In the 1960s, a cartoon character named Mr. ZIP headed the Zone Improvement Plan (ZIP) promotional campaign. The U.S. Postal Service developed this numeric system as a way to categorize geographic regions with the intention of accurately and efficiently delivering mail. Today, ZIP codes are such an integral part of our nation's vernacular that it is difficult to imagine a world where location is not correlated with them.
ZIP codes are a series of five numbers in which the first digit corresponds to a group of U.S. states. The second and third digits represent a region within the state, while the fourth and fifth digits further identify specific areas, such as small towns or regions in a city. Geographically, the lowest ZIP codes are in the New England region and begin with '0'. The numbers increase southward along the East Coast, and the highest ZIP codes are located on the West Coast.
When investigating the relationship between geography and ZIP codes, it is crucial to acknowledge the the USPS defines the boundaries for ZIP codes in order to represent routes of delivery points. These routes are an assortment of contiguous streets and address ranges that represent spatial areas. Additionally, ZIP code 'areas' can overlap, be subsets of each other, or be artificial constructs with no geographic area. USPS designates a 'default' place name for each ZIP code; therefore, the city name associated with an address's ZIP code does not always correspond with the city in which the address is actually located. For example, approximately 85% of the area with the corresponding ZIP code of 85254 receives the place name 'Scottsdale, Arizona', but many of these locations are actually located within the city limits of Phoenix, Arizona. Although the location is in Phoenix, the address is assigned a Scottsdale default name because the post office that serves this area is in Scottsdale.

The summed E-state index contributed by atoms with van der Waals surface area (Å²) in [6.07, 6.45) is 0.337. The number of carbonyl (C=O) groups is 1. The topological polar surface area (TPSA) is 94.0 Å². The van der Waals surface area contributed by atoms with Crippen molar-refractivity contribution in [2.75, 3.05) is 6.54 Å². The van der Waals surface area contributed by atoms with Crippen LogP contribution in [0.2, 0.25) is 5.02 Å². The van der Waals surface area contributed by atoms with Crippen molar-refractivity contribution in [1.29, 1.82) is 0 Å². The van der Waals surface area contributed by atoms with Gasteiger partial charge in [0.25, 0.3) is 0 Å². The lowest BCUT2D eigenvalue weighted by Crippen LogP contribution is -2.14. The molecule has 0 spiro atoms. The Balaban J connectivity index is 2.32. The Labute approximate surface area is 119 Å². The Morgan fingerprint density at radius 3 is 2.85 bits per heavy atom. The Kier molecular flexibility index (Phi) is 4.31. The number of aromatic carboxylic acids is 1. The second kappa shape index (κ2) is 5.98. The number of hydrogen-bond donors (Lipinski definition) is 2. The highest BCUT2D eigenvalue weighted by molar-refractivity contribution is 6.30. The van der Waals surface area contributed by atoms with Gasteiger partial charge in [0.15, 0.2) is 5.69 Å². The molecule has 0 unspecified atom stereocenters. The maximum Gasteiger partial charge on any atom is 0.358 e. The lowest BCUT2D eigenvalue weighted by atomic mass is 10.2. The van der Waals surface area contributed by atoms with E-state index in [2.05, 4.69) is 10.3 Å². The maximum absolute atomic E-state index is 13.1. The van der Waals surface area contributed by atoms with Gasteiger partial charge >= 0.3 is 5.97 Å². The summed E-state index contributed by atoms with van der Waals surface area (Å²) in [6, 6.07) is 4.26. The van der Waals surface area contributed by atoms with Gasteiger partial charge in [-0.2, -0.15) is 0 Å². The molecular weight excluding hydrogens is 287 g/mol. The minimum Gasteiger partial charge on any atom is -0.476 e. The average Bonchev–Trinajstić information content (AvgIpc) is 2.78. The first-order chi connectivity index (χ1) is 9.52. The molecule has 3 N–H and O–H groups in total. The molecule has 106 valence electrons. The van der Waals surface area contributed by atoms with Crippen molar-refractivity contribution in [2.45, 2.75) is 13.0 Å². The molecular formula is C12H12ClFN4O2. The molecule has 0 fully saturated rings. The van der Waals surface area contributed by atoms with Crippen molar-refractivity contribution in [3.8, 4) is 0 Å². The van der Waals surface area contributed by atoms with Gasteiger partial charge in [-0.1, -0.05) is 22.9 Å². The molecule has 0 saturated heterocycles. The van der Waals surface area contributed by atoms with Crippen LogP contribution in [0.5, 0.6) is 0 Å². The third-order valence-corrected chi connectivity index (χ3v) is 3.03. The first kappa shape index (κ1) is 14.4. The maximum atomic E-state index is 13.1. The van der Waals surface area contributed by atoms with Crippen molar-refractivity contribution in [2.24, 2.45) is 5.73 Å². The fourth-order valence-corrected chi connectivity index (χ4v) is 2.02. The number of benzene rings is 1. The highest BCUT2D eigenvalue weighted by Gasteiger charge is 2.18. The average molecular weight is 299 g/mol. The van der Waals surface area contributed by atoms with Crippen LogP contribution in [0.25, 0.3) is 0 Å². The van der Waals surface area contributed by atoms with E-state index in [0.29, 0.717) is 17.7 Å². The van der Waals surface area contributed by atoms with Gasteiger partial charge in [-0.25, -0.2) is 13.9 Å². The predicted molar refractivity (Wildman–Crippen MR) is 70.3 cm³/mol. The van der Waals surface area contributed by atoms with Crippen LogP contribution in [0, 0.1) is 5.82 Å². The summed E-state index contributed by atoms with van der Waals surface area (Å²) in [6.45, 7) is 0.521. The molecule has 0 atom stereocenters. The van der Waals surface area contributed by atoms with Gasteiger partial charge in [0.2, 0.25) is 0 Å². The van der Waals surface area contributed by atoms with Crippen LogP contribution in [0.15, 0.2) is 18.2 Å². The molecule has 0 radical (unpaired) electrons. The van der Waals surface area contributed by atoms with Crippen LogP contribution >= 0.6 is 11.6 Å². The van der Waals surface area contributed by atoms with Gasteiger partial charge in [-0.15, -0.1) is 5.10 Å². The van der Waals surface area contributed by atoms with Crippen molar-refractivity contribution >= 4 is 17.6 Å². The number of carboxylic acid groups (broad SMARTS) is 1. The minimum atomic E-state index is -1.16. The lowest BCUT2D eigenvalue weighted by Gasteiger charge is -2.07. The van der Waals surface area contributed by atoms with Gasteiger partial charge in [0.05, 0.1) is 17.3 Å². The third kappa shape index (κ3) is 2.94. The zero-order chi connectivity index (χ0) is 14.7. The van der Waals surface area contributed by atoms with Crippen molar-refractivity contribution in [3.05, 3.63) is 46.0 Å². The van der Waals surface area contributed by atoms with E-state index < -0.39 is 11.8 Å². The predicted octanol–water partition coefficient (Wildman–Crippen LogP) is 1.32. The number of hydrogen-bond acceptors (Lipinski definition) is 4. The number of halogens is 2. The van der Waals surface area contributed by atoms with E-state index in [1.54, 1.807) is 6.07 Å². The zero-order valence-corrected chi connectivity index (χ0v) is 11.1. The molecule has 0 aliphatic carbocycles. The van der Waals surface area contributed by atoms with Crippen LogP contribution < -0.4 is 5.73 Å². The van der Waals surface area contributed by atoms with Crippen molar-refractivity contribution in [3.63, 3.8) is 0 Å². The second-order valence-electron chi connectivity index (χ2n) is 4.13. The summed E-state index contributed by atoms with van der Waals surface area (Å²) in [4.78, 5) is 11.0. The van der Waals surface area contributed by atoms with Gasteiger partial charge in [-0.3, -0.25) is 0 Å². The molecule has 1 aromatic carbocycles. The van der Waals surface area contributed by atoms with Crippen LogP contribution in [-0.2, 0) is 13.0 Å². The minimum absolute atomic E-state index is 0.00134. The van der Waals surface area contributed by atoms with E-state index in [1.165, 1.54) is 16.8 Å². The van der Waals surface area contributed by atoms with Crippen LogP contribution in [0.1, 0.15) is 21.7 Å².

There are no restrictions when creating ZIP codes, and because of this they are not required to resemble a fixed shape. As an area becomes more densely populated, ZIP codes take on new forms. The USPS reports that one out of every 20 ZIP codes changes annually. Because the boundaries are constantly being redefined, the U.S. Census Bureau stopped using ZIP codes in 2000 for their data collection purposes. Using ZIP codes to determine the payroll taxes owed for a business or residence address opens the door for inaccuracy. The risk of applying the incorrect rate or jurisdiction code can potentially lead to an audit, which is often associated with steep penalties and fines. Because it is possible to have multiple tax jurisdictions within the same ZIP code, the most accurate method for geocoding taxes is by using latitude and longitude coordinates.
This methodology precisely pinpoints an address and can identify the exact location as opposed to using a constantly changing spatial area determined solely for mail delivery purposes. Using latitude and longitude is extremely beneficial for people located in states that have an abundance of local tax codes laws such as Ohio or Pennsylvania. The margin for error associated with latitude and longitude is extremely small, which allows businesses and residences alike to apply the appropriate payroll tax rates and jurisdictions without risk. The accuracy of latitude and longitude is the central reason that data collection organizations, such as the US Census Bureau, geocoding services, and GPS technologies utilize latitude and longitude coordinates for all location-based services.
To learn more about how you can implement better local tax withholding in your payroll system, click here.